AP NEWS

Letters To The Editor 2/1/2019

February 1, 2019

Crushing generosity

Editor: Thomas Friedman does it again in “More books, fewer tanks” (Jan. 26) by imposing his neocolonial perspective on the Middle East.

He states that Tunisia’s democracy is “the only Middle East country to achieve the ends that we so badly desired for Iraq, Syria, Egypt, Libya, Yemen and Afghanistan.” His statement in 2003 that “America is the midwife of Iraq’s liberation” can only evoke a wry chuckle now. How do bombs, the deaths of hundreds of thousands of civilians, the destruction of social and physical infrastructure, the millions of destitute refugees and the support of totalitarian regimes in places like Egypt and Saudi Arabia pave the road to democracy?

Noticeably absent in his yearning for democracy in the Middle East is any mention of the illegal Israeli occupation of Palestinian lands and the denial of Palestinian human and civil rights.

He generously proposes to shift the $45 billion that’s given to Afghanistan to various Arab states ($2 billion) and to American infrastructure ($43 billion).That’s laudable. But somehow, his largesse failed to include the beleaguered Palestinians whose aid has been cut by the Trump administration.

If only he had thought of it, he might well have proposed paring a small fraction of the $3.8 billion in annual taxpayer dollars going to Israel for defense and using it to spread Israeli- and American-style democracies to the various benighted Middle Eastern states.

DOMINIC SAADI

SCRANTON

 

Bias ascending

Editor: The national news media lets the American people down.

The First Amendment of the Constitution specifies the freedom of the press. The modern press, in my opinion, abuses the power granted to it. The Constitution stipulates, “Congress shall make no law respecting an establishment of religion, or prohibiting the free exercise thereof; or abridging the freedom of speech, or of the press ... ”

The framers intended the press to hold those in power accountable for their actions so that the public would be informed. The press must exercise its freedom faithfully and fairly yet it appears that the modern press, which includes print, cable and broadcast media, display a bias that does a disservice to the American people it is supposed to serve. It has become extremely difficult, if not impossible, for some people to determine what is news and what is news spun with opinion and bias.

As a result, we tend to turn to sources that reflect what we want to hear, rather than what we need to hear. The right of the press to operate freely is a powerful one, but to make sure that it remains a right takes constant and unrelenting vigilance by the press itself.

The media would better serve the American people if they would report the news effectively instead of inserting opinions and prejudices. Polished journalism is a thing of the past. It is my hope that continued bias will bring the American people to demand change from the news media.

LOU SANTISO

LAKE ARIEL

 

Facebook watching

Editor: Karl Marx declared that religion is the opiate of the masses.

Modern capitalists may have invented a better one, Facebook, the world’s most popular social network with more than 200 million users in the United States and more than 2.27 billion worldwide. Facebook consistently has broken promises about safeguarding user privacy or protecting users from manipulation by malign forces. Facebook exploits a vulnerability in human psychology to addict users. In many ways it’s ripping apart the social fabric of how society works. Initially, Facebook was supposed to be the great hope for democracy. Facebook has led to less human interaction, not more. It has suppressed human development, not stimulated it. Consequently, American society has regressed.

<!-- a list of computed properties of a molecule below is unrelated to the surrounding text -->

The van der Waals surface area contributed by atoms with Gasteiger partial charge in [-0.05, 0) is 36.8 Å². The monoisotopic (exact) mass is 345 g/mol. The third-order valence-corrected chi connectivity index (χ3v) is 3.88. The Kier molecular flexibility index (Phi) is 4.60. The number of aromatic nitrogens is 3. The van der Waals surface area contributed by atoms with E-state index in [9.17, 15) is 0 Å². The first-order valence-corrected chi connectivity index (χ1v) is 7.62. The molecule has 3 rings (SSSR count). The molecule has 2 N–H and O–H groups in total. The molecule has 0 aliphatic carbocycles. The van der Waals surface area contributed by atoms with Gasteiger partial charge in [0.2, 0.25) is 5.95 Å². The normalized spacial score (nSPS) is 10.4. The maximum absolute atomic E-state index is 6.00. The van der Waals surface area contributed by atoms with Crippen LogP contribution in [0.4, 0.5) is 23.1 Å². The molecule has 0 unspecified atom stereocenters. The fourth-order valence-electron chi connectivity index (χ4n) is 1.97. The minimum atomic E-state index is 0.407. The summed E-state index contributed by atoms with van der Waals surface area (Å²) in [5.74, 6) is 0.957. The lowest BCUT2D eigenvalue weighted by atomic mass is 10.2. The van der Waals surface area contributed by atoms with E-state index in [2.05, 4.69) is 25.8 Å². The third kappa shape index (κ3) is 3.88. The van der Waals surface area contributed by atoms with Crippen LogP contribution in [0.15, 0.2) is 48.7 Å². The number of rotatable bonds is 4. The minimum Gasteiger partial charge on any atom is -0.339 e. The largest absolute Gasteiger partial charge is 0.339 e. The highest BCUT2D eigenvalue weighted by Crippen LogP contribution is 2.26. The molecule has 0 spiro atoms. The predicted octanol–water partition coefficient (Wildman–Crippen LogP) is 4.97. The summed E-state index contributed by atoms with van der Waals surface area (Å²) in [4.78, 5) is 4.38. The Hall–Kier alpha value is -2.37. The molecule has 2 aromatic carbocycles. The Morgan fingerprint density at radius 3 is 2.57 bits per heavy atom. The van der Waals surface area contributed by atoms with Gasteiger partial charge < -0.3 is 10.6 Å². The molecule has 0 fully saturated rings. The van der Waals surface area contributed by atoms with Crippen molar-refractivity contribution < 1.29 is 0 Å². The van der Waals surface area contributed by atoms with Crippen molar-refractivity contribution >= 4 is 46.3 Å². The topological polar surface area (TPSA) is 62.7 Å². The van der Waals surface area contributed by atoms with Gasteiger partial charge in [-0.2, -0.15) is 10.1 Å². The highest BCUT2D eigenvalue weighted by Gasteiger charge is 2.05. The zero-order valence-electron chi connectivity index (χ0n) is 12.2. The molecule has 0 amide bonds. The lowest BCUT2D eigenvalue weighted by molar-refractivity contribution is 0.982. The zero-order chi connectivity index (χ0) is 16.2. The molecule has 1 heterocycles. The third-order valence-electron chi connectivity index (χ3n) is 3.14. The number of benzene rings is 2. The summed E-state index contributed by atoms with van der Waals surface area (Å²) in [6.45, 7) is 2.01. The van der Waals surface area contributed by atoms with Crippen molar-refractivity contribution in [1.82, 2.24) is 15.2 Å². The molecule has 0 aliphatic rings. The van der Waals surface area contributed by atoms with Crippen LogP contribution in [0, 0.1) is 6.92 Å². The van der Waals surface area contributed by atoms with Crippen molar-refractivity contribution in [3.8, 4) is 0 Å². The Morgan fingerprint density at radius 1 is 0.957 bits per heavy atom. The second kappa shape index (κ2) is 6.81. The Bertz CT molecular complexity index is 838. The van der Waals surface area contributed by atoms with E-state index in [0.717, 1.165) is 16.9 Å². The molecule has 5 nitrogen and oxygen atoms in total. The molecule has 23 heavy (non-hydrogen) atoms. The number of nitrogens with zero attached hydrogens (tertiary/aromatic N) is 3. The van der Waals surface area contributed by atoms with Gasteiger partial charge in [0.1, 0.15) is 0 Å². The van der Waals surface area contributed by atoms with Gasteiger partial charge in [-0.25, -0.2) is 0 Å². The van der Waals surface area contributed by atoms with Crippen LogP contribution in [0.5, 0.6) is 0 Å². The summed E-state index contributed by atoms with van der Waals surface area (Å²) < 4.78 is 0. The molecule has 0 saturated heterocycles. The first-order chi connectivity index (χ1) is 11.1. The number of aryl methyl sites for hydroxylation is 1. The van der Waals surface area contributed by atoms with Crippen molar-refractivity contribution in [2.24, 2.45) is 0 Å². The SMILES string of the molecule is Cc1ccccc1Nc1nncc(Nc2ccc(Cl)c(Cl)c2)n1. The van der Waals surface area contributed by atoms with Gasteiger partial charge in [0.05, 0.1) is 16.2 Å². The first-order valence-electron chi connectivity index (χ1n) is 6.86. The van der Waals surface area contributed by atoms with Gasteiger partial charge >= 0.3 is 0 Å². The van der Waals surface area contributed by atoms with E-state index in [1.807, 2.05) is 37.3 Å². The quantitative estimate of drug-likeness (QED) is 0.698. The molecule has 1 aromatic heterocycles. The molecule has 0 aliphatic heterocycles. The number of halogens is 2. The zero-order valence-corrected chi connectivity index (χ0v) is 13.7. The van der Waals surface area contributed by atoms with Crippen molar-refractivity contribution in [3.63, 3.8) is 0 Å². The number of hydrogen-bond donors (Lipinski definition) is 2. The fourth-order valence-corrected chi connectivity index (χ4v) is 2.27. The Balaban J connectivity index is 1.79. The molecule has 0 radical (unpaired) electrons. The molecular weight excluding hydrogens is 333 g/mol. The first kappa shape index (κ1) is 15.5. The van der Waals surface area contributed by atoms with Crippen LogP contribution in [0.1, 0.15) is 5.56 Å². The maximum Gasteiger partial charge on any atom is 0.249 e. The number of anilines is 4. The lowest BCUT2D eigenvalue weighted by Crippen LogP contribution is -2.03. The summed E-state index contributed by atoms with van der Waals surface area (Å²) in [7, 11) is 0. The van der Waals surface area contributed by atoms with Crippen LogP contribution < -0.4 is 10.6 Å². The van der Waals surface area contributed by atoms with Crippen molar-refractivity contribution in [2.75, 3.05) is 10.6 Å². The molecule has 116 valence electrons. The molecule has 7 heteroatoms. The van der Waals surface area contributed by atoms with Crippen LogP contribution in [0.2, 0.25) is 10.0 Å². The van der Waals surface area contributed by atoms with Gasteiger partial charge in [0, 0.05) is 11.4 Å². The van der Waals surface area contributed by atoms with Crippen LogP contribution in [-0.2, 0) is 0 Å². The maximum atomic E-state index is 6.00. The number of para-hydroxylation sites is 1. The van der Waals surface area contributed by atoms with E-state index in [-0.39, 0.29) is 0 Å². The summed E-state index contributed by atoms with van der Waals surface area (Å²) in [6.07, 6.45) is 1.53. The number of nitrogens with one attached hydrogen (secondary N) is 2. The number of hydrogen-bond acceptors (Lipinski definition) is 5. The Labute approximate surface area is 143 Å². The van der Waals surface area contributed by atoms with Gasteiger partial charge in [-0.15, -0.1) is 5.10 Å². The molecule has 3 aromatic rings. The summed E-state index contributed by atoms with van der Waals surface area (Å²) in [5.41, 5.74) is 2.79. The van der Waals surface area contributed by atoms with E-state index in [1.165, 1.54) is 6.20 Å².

Facebook is an Orwellian surveillance machine. It records, tracks and stores everything users do. For those who buy or access this information it provides a comprehensive picture of the individual. Facebook has the ability to access your computer or smartphone microphone without users’ knowledge. By partnering with data-brokering companies, Facebook has access to an incredible amount of data that has nothing to do with what users post online. Facebook has information on credit card transactions, where users live, shop, how families spend their time, where people work, what they eat, read and listen to. Information is collected about websites users peruse, outside of Facebook’s platform. This allows Facebook to target users to sell ads.

In order for Facebook’s business model to work it has to remain a surveillance machine. In short, it’s the ultimate advertising tool. The price is users’ privacy. The United States has no laws governing technologies that utilize the kinds of data collection done by Facebook. My advice is to engage in real time, face-to-face relationships that are full and meaningful that will enrich your life the way God intended.

BILL SARNAK

HARDING

 

What do they know?

Editor: After his hand-picked intelligence experts went to Capitol Hill and dared to question the veracity of his jumbled judgment on matters pertaining to threats from Iran, North Korea and the Islamic State terrorist group, President Donald Trump called them naïve and said they need to go back to school.

In other words, I suppose, they should be like the suckers who were scammed by his now-defunct Trump University, where people majored in naïvete´ and graduated summa cum dumb and phi beta broka.

Perhaps they can even enroll in a course called dog walking 101, which is taught by Professor Vladimir Putin with visual aid provided by his petulant president pooch and lapdog.

VINCE MORABITO

SCRANTON